It's honestly a beautiful love story. April Lee and Renee Wong met when they were preteens, right around 12 or 13, and have remained a constant fixture in each other's lives for the past 11 years.
It's romantic — they know it, and April is the first to self-identify the pair as a set of "hopeless romantics" — but there's no romance involved. There's love, understanding, patience, respect, and communication, but nothing physical. April and Renee are platonic life partners, aka friends who choose to journey through life together without a sexual component to their relationship.
Many commenters on April's video expressed their own interest in pursuing a platonic life-long relationship, and some shared that they grew up or were raising children in similar environments:
This form of commitment appears to be becoming more common. Recently, one standout story included a group of seven women who had been best friends for over 20 years. Reaching their retirement age, the group pooled their money together and purchased a $580,000 home with enough rooms for each individual. There, they plan to spend the rest of their lives together.
But not everyone is convinced these arrangements work. "She's gonna find a man, get married, and leave your ass high and dry," one user wrote, addressing April. But how is that any different from the chances we take with romantic relationships, where cheating, lying, or simply growing apart is common?
To gain a better understanding of the dynamics and differences of romantic and platonic relationships, I spoke with marriage and family therapist MoAndra Johnson, who specializes in sex and relationships.
Johnson defined platonic relationships as: "A relationship between friends, and while these relationships can be loving, they are not physically intimate. They, however, may exhibit other forms of intimacy and create a bond just as strong. A platonic relationship may consist of one or all of these forms of intimacy: emotional intimacy, intellectual intimacy, creative intimacy, experiential intimacy, [and/or] spiritual intimacy."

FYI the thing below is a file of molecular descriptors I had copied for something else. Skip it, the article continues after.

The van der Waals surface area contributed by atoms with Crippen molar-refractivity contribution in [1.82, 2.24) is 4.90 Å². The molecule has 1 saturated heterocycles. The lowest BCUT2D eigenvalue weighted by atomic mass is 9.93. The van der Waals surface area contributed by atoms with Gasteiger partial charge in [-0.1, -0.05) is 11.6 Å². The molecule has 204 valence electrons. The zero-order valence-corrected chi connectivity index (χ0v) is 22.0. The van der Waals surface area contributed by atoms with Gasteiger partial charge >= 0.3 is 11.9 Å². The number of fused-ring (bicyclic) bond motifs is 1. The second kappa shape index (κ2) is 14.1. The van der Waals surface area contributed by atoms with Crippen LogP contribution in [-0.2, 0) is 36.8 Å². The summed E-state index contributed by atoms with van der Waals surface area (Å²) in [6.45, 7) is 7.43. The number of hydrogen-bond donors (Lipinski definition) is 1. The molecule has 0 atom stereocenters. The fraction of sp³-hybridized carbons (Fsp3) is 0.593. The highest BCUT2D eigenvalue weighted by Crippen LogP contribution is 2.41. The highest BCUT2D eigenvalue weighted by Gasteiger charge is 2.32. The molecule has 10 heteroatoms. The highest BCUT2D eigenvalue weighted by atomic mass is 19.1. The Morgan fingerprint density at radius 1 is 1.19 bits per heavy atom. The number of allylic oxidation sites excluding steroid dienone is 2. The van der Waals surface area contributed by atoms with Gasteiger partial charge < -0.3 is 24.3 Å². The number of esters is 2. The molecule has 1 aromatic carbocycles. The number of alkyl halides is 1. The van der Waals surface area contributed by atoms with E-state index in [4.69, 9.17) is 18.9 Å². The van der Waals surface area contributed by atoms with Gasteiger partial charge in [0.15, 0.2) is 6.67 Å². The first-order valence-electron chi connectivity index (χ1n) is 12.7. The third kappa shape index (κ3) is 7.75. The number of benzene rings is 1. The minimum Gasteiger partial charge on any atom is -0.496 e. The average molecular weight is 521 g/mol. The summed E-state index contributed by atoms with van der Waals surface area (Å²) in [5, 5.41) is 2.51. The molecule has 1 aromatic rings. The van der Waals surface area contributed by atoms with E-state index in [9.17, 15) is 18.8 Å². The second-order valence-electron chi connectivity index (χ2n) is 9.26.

"Platonic love derives from Plato’s analogy that platonic love teaches us to pursue greater goals and essentially motivate each other to become the best versions of ourselves," she told BuzzFeed.
"[Platonic] relationships are becoming more common," Johnson noted. "Many people today are breaking out of the typical societal molds to discover what makes them happy, [and] that may not be conventional romantic monogamy."
"A platonic life partnership [offers] love and support, the feeling of belonging to a community or having a village that's not strictly romantic," she continued. "This kind of relationship is healthy, [but] different individuals have different needs. Platonic relationships are possible just so long as both people’s intentions and understanding of the relationship are the same."
For these relationships to remain stable, Johnson says it's important to "set boundaries" and "avoid blurred lines by clearly outlining what works best" for each partner. The main concern is that one partner may develop romantic, unrequited feelings for the other, creating a situation that may lead to the relationship fully dissolving.
"One has to be open and honest with the person you're sharing this relationship with," Johnson added, just as you might in a romantic relationship, but without the physical intimacy.